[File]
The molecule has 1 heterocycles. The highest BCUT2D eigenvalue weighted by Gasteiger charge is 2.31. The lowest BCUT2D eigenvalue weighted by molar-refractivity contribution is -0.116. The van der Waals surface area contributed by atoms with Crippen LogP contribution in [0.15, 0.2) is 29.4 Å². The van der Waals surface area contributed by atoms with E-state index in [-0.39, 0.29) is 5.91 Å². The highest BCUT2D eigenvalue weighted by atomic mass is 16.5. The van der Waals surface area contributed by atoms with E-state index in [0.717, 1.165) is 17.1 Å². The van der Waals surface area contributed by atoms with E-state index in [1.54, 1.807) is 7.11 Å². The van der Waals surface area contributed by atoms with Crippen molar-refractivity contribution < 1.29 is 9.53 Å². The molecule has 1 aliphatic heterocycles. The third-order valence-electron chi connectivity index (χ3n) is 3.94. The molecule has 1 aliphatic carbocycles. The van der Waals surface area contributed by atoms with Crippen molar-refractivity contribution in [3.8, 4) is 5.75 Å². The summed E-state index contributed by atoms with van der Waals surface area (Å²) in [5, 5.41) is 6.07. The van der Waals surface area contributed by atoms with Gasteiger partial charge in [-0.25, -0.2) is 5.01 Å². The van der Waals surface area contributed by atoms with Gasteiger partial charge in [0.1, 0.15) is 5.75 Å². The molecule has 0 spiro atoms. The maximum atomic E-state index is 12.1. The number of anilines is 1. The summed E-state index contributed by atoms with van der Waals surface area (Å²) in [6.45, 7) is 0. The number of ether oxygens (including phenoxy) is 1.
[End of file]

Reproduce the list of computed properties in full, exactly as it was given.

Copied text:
The molecule has 1 heterocycles. The highest BCUT2D eigenvalue weighted by Gasteiger charge is 2.31. The lowest BCUT2D eigenvalue weighted by molar-refractivity contribution is -0.116. The van der Waals surface area contributed by atoms with Crippen LogP contribution in [0.15, 0.2) is 29.4 Å². The van der Waals surface area contributed by atoms with E-state index in [-0.39, 0.29) is 5.91 Å². The highest BCUT2D eigenvalue weighted by atomic mass is 16.5. The van der Waals surface area contributed by atoms with E-state index in [0.717, 1.165) is 17.1 Å². The van der Waals surface area contributed by atoms with E-state index in [1.54, 1.807) is 7.11 Å². The van der Waals surface area contributed by atoms with Crippen molar-refractivity contribution < 1.29 is 9.53 Å². The molecule has 1 aliphatic heterocycles. The third-order valence-electron chi connectivity index (χ3n) is 3.94. The molecule has 1 aliphatic carbocycles. The van der Waals surface area contributed by atoms with Crippen molar-refractivity contribution in [3.8, 4) is 5.75 Å². The summed E-state index contributed by atoms with van der Waals surface area (Å²) in [5, 5.41) is 6.07. The van der Waals surface area contributed by atoms with Gasteiger partial charge in [-0.25, -0.2) is 5.01 Å². The van der Waals surface area contributed by atoms with Gasteiger partial charge in [0.1, 0.15) is 5.75 Å². The molecule has 0 spiro atoms. The maximum atomic E-state index is 12.1. The number of anilines is 1. The summed E-state index contributed by atoms with van der Waals surface area (Å²) in [6.45, 7) is 0. The number of ether oxygens (including phenoxy) is 1.